The number one injury in Pilates is muscle or ligament strain. Over-exertion and improper form can cause harm to your muscles, especially in your neck and lower back. If you keep going without changing how you move, you’ll cause your body harm over time.
If you notice neck pain after a session, you didn’t have the proper form during your routine. Straining the neck is very common during ab-focused workouts, and continuing Pilates while straining your neck can lead to more severe injuries over time.
On the other hand, lower back injuries in Pilates usually come from overdoing a movement with your spine aligned incorrectly.
These injuries may not happen all at once but build up slowly as you continue moving incorrectly. Taking the time to learn proper Pilates form will drastically reduce the likelihood of you injuring yourself during a session.
Avoiding Strain in Pilates
It’s possible to strain yourself during Pilates like it is doing any other activity. Most of the time, people pull muscles in their necks or backs when not performing a move correctly. For this reason, you’ll want to ensure you know you’re doing Pilates correctly and learn to “listen” to your body.
You can easily avoid straining your muscles by doing the following:
Checking In With Your Body Often
It’s essential to keep in mind the main principles of Pilates to decrease the risk of injury, all of which require you to observe your body during a session carefully. If you need a refresher, there are six main principles:
These principles have you focus on aligning your body correctly with each movement and require you to develop a solid mind-body connection. If a class is going too fast for you to follow proper form, you should feel comfortable slowing down and working at your own pace.
You can always speak with your instructor if you’re in a class. Experienced Pilates instructors understand how important it is to have good form to avoid injury and to learn the basics better.
Many people who suffer a Pilates injury also attempt over-exercising, usually because they want to see results as soon as possible. It’s important to realize that your progress will slow down to a halt if you need to wait to recover from a pulled muscle.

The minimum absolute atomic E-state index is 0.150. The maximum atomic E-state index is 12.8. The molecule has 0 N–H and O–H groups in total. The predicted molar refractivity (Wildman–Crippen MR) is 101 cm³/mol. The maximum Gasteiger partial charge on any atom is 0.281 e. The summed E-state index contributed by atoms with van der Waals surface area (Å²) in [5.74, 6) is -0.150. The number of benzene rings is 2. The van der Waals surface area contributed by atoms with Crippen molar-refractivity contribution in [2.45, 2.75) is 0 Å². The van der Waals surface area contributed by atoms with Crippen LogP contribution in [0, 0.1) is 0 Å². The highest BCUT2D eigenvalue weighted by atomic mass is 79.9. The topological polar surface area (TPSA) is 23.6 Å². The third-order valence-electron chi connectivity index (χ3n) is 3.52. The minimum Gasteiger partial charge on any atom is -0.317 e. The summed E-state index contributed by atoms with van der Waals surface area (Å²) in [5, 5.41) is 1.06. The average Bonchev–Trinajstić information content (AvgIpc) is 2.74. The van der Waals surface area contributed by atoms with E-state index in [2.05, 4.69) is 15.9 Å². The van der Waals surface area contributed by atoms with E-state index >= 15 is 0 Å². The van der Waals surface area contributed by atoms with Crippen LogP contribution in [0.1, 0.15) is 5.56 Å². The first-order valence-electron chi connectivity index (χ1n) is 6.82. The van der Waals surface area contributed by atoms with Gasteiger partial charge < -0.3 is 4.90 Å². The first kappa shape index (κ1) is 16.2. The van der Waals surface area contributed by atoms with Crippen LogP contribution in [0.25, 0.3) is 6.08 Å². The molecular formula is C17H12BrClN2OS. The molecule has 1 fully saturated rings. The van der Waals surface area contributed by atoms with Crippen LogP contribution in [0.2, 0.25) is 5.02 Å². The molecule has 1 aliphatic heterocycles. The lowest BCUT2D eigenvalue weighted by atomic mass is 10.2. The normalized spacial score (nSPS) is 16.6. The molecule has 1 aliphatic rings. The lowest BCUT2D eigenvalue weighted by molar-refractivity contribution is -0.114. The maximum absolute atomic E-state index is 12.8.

It’s easy to overdo Pilates, especially if you jump into an experienced class with little background knowledge. Many beginners feel like they need to start at a certain level and push themselves to exhaustion. However, Pilates is very adjustable, and you can tailor it to your current fitness level.
You can still safely do Pilates every day, but you need to make sure you change up your workouts. Targeting the same muscle groups daily will strain them, but your instructors should have you doing different routines. You’ll want to plan your routines mindfully if you work out alone.
And don’t think you have to do hours a day to benefit from results; doing a quick 5 minute routine can help you wake up and feel connected with your body.
To summarize, it’s not easy to hurt yourself doing Pilates, as long as you use the main six principles and focus on using the correct form. Most injuries come from repeated, incorrect movements. So, staying mindful and changing how you move can reduce the chance of injury.
Pilates is an excellent form of exercise since you can completely customize your routines to your fitness level as well. Doing so can allow you to prevent injuries and grow stronger with each session.
- Great Moves: Does Pilates Exercise Hurt? Is Pilates Safe To Do At Home?
- Balanced Body: Pilates and Knee Injuries
- PubMed: Pilates: how does it work and who needs it?
- Pilates Moves You: 11 Ways To Know if You’re Doing Pilates Correctly
- Jacksonville Orthopaedic Institute: How to Prevent Injuries in Pilates
- Pilates Moves You: Can you do Pilates on your rest days? Here’s the truth
- Cleveland Clinic: When to Listen to Your Body’s Pain